Greenhouse Types


Ignoring greenhouse use, there are essentially three basic forms of greenhouse:

                            1. Span
                            2. Lean-to
                            3. ¾-span


The Span Greenhouse

This has a double-sloped, or A-shaped, roof and is typically used when no back wall is available. When growing flowers or fruit it is normally positioned with the greenhouse ridge running north and south.


Span-roof Greenhouse

The Lean-to Greenhouse

This typically requires a back wall of sufficient height so as to allow a single roofed structure to be built against it. Ideally the lean-to a greenhouse should face south, but is obviously dependent upon the orientation of the back wall.


Lean-to Greenhouse

The ¾-Span Greenhouse

This is a hybrid between a span and lean-to. It is generally adopted if the back wall is either not high enough or cannot be made high enough to accommodate a lean-to. It has one long front roof and a shorter back ground which abuts the back wall. Similar to the lean-to, the front roof should ideally face south.


3/4 span greenhouse

Which type is best? 

In the firm’s fifth edition Horticultural catalogue, dated around 1925, they offered advice as to the type of roof to adopt:

There is no golden rule governing this point, and a greenhouse in most cases may equally well be roofed as a span, a ¾-span, or a lean-to, available position, existing walls, or preference of customer being in most cases the deciding factor.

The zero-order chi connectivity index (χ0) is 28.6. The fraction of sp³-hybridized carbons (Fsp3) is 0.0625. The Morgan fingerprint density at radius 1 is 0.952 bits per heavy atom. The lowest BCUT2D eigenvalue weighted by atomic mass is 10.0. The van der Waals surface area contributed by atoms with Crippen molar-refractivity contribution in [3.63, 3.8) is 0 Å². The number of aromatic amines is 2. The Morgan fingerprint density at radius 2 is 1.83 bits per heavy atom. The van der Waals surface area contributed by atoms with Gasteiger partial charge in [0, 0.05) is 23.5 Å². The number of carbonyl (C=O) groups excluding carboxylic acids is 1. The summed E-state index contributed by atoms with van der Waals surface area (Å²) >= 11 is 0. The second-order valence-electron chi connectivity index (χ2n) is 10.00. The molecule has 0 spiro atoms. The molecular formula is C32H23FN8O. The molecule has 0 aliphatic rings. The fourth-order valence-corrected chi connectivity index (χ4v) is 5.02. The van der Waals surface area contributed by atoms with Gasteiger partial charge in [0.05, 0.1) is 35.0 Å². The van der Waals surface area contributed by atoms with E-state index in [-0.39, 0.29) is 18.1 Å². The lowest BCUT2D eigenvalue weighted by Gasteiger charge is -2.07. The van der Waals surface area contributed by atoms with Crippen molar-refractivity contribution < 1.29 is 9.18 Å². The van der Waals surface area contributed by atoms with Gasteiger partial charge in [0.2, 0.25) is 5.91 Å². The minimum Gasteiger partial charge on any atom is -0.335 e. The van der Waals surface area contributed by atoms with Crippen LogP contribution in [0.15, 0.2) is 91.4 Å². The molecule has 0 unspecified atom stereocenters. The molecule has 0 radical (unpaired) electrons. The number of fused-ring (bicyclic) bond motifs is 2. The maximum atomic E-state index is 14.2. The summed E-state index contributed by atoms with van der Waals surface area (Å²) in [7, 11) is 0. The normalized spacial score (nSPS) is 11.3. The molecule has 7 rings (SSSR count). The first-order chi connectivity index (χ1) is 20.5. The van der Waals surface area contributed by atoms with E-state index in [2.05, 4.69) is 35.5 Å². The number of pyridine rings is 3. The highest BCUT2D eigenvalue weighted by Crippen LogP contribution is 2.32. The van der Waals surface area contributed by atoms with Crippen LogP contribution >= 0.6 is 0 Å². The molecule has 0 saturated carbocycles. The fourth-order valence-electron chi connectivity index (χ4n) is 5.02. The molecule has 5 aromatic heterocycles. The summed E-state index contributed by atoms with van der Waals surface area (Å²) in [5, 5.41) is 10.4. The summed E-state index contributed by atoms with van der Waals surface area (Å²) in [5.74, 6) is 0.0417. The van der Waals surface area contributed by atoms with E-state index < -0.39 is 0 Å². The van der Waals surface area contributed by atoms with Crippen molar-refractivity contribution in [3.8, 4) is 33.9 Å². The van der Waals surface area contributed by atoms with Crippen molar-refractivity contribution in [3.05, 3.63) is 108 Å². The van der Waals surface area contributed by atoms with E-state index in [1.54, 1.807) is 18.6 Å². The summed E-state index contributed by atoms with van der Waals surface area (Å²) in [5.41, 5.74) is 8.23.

Certain trees and plants undoubtedly do better in a certain kind of house: Vines, for instance in a lean-to, Carnations in a span, etc., etc.

One thing it is important to remember: plant houses generally are best kept as low as possible, so that the plants may be near the glass.

The pitch of the roof is important, because if it is too flat it will not carry dry, and the trees or plants are liable to be burnt by the sun.

For a span or ¾-span house a 7-inch or 8-inch pitch is usual. A rise of 7 inches to the foot is a good pitch for narrow lean-to houses, while a 6-inch pitch may be used for wider ones, so as to save height of back wall. A pitch as low as 5 inches rise to the foot can be adopted in special circumstances, though it is not recommended. Expressed in degrees, a 5-inch pitch is an angle of 66 degrees; a 6-inch pitch, of 63 degrees; a 7-inch pitch, of 60 degrees; and an 8-inch pitch, of 57 degrees.